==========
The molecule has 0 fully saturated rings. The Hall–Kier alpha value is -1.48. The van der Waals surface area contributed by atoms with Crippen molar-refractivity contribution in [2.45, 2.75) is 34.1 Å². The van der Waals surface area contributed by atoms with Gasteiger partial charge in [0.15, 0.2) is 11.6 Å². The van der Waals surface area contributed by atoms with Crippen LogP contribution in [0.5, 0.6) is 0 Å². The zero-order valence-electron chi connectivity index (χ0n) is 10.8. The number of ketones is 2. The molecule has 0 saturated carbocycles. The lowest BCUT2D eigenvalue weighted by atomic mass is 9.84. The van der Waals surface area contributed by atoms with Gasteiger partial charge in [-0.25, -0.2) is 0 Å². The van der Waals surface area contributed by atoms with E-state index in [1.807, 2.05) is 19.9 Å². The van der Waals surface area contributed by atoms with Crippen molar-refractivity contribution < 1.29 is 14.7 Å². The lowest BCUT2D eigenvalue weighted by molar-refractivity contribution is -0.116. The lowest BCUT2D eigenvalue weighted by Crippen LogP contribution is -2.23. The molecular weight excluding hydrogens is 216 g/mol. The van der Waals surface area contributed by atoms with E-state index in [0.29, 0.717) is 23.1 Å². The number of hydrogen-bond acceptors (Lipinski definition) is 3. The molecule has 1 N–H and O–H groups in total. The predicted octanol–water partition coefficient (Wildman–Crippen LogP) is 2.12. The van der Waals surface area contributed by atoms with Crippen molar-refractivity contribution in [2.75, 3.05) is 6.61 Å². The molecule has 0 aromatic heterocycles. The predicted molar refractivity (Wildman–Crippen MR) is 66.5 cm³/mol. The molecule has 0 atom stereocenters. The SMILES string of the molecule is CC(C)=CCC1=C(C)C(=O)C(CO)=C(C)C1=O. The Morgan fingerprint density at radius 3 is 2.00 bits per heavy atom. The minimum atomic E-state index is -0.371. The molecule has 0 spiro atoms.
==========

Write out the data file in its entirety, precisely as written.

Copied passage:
The molecule has 0 fully saturated rings. The Hall–Kier alpha value is -1.48. The van der Waals surface area contributed by atoms with Crippen molar-refractivity contribution in [2.45, 2.75) is 34.1 Å². The van der Waals surface area contributed by atoms with Gasteiger partial charge in [0.15, 0.2) is 11.6 Å². The van der Waals surface area contributed by atoms with Crippen LogP contribution in [0.5, 0.6) is 0 Å². The zero-order valence-electron chi connectivity index (χ0n) is 10.8. The number of ketones is 2. The molecule has 0 saturated carbocycles. The lowest BCUT2D eigenvalue weighted by atomic mass is 9.84. The van der Waals surface area contributed by atoms with Gasteiger partial charge in [-0.25, -0.2) is 0 Å². The van der Waals surface area contributed by atoms with E-state index in [1.807, 2.05) is 19.9 Å². The van der Waals surface area contributed by atoms with Crippen molar-refractivity contribution < 1.29 is 14.7 Å². The lowest BCUT2D eigenvalue weighted by molar-refractivity contribution is -0.116. The lowest BCUT2D eigenvalue weighted by Crippen LogP contribution is -2.23. The molecular weight excluding hydrogens is 216 g/mol. The van der Waals surface area contributed by atoms with E-state index in [0.29, 0.717) is 23.1 Å². The number of hydrogen-bond acceptors (Lipinski definition) is 3. The molecule has 1 N–H and O–H groups in total. The predicted octanol–water partition coefficient (Wildman–Crippen LogP) is 2.12. The van der Waals surface area contributed by atoms with Crippen molar-refractivity contribution in [2.75, 3.05) is 6.61 Å². The molecule has 0 aromatic heterocycles. The predicted molar refractivity (Wildman–Crippen MR) is 66.5 cm³/mol. The molecule has 0 atom stereocenters. The SMILES string of the molecule is CC(C)=CCC1=C(C)C(=O)C(CO)=C(C)C1=O. The Morgan fingerprint density at radius 3 is 2.00 bits per heavy atom. The minimum atomic E-state index is -0.371. The molecule has 0 spiro atoms.